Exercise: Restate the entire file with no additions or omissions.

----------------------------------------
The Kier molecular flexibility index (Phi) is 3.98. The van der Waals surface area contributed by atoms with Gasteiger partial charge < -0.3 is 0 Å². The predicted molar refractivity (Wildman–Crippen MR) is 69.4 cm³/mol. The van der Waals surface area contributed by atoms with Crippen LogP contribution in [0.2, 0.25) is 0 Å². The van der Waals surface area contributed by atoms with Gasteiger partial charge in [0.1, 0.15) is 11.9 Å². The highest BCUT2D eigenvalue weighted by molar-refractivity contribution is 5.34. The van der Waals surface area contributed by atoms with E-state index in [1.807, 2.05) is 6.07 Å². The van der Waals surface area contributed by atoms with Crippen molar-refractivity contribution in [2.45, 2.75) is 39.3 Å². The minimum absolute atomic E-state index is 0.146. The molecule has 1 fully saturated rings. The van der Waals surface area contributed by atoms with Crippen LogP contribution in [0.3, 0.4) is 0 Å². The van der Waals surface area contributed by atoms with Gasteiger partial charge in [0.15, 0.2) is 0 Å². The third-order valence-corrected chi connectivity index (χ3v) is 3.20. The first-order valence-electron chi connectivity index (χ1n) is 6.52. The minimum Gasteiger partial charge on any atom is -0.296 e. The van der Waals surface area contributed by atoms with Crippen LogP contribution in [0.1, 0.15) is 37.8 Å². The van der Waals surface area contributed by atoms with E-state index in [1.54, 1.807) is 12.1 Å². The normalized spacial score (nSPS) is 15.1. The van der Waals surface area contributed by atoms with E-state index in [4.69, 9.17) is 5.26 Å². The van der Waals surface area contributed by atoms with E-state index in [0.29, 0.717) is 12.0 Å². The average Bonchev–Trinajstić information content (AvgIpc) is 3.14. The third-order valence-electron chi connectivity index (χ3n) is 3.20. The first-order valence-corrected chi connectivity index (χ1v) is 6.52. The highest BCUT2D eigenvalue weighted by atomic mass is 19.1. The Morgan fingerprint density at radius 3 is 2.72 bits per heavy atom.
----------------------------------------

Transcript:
The Kier molecular flexibility index (Phi) is 3.98. The van der Waals surface area contributed by atoms with Gasteiger partial charge < -0.3 is 0 Å². The predicted molar refractivity (Wildman–Crippen MR) is 69.4 cm³/mol. The van der Waals surface area contributed by atoms with Crippen LogP contribution in [0.2, 0.25) is 0 Å². The van der Waals surface area contributed by atoms with Gasteiger partial charge in [0.1, 0.15) is 11.9 Å². The highest BCUT2D eigenvalue weighted by molar-refractivity contribution is 5.34. The van der Waals surface area contributed by atoms with E-state index in [1.807, 2.05) is 6.07 Å². The van der Waals surface area contributed by atoms with Crippen molar-refractivity contribution in [2.45, 2.75) is 39.3 Å². The minimum absolute atomic E-state index is 0.146. The molecule has 1 fully saturated rings. The van der Waals surface area contributed by atoms with Crippen LogP contribution in [0.3, 0.4) is 0 Å². The van der Waals surface area contributed by atoms with Gasteiger partial charge in [0.15, 0.2) is 0 Å². The third-order valence-corrected chi connectivity index (χ3v) is 3.20. The first-order valence-electron chi connectivity index (χ1n) is 6.52. The minimum Gasteiger partial charge on any atom is -0.296 e. The van der Waals surface area contributed by atoms with Crippen LogP contribution in [0.1, 0.15) is 37.8 Å². The van der Waals surface area contributed by atoms with E-state index in [1.54, 1.807) is 12.1 Å². The normalized spacial score (nSPS) is 15.1. The van der Waals surface area contributed by atoms with E-state index in [4.69, 9.17) is 5.26 Å². The van der Waals surface area contributed by atoms with E-state index in [0.29, 0.717) is 12.0 Å². The average Bonchev–Trinajstić information content (AvgIpc) is 3.14. The third-order valence-electron chi connectivity index (χ3n) is 3.20. The first-order valence-corrected chi connectivity index (χ1v) is 6.52. The highest BCUT2D eigenvalue weighted by atomic mass is 19.1. The Morgan fingerprint density at radius 3 is 2.72 bits per heavy atom.